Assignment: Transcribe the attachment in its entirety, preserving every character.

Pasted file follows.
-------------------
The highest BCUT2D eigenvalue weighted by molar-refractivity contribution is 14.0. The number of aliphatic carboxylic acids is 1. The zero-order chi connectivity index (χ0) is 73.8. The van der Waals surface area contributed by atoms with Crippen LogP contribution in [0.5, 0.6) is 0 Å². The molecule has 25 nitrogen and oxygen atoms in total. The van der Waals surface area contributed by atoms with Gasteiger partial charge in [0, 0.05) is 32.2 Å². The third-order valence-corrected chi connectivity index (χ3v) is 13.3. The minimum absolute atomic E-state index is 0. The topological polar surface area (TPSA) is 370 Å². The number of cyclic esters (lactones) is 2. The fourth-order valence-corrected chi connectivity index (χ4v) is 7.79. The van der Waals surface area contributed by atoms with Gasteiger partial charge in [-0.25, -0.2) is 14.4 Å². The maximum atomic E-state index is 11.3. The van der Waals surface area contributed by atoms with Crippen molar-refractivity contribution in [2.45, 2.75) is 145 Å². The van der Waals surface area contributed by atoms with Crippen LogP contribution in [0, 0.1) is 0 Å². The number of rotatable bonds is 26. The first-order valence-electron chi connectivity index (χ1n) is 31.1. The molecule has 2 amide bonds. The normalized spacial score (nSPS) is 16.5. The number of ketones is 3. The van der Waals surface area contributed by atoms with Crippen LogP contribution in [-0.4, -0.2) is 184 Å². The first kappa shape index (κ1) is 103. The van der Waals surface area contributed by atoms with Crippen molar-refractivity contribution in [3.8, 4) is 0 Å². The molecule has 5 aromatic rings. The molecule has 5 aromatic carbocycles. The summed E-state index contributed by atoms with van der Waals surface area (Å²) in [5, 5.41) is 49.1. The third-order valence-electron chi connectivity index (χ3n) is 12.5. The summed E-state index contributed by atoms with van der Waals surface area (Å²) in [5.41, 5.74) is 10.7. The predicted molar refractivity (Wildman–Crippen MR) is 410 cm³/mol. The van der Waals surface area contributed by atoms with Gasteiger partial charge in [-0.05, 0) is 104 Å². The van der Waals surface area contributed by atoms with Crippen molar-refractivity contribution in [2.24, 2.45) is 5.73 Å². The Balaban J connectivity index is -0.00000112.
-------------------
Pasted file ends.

The highest BCUT2D eigenvalue weighted by molar-refractivity contribution is 14.0. The number of aliphatic carboxylic acids is 1. The zero-order chi connectivity index (χ0) is 73.8. The van der Waals surface area contributed by atoms with Crippen LogP contribution in [0.5, 0.6) is 0 Å². The molecule has 25 nitrogen and oxygen atoms in total. The van der Waals surface area contributed by atoms with Gasteiger partial charge in [0, 0.05) is 32.2 Å². The third-order valence-corrected chi connectivity index (χ3v) is 13.3. The minimum absolute atomic E-state index is 0. The topological polar surface area (TPSA) is 370 Å². The number of cyclic esters (lactones) is 2. The fourth-order valence-corrected chi connectivity index (χ4v) is 7.79. The van der Waals surface area contributed by atoms with Gasteiger partial charge in [-0.25, -0.2) is 14.4 Å². The maximum atomic E-state index is 11.3. The van der Waals surface area contributed by atoms with Crippen molar-refractivity contribution in [2.45, 2.75) is 145 Å². The van der Waals surface area contributed by atoms with Crippen LogP contribution in [0, 0.1) is 0 Å². The number of rotatable bonds is 26. The first-order valence-electron chi connectivity index (χ1n) is 31.1. The molecule has 2 amide bonds. The normalized spacial score (nSPS) is 16.5. The number of ketones is 3. The van der Waals surface area contributed by atoms with Crippen LogP contribution in [-0.4, -0.2) is 184 Å². The first kappa shape index (κ1) is 103. The van der Waals surface area contributed by atoms with Crippen molar-refractivity contribution in [3.8, 4) is 0 Å². The molecule has 5 aromatic rings. The molecule has 5 aromatic carbocycles. The summed E-state index contributed by atoms with van der Waals surface area (Å²) in [5, 5.41) is 49.1. The third-order valence-electron chi connectivity index (χ3n) is 12.5. The summed E-state index contributed by atoms with van der Waals surface area (Å²) in [5.41, 5.74) is 10.7. The predicted molar refractivity (Wildman–Crippen MR) is 410 cm³/mol. The van der Waals surface area contributed by atoms with Gasteiger partial charge in [-0.05, 0) is 104 Å². The van der Waals surface area contributed by atoms with Crippen molar-refractivity contribution in [2.24, 2.45) is 5.73 Å². The Balaban J connectivity index is -0.00000112.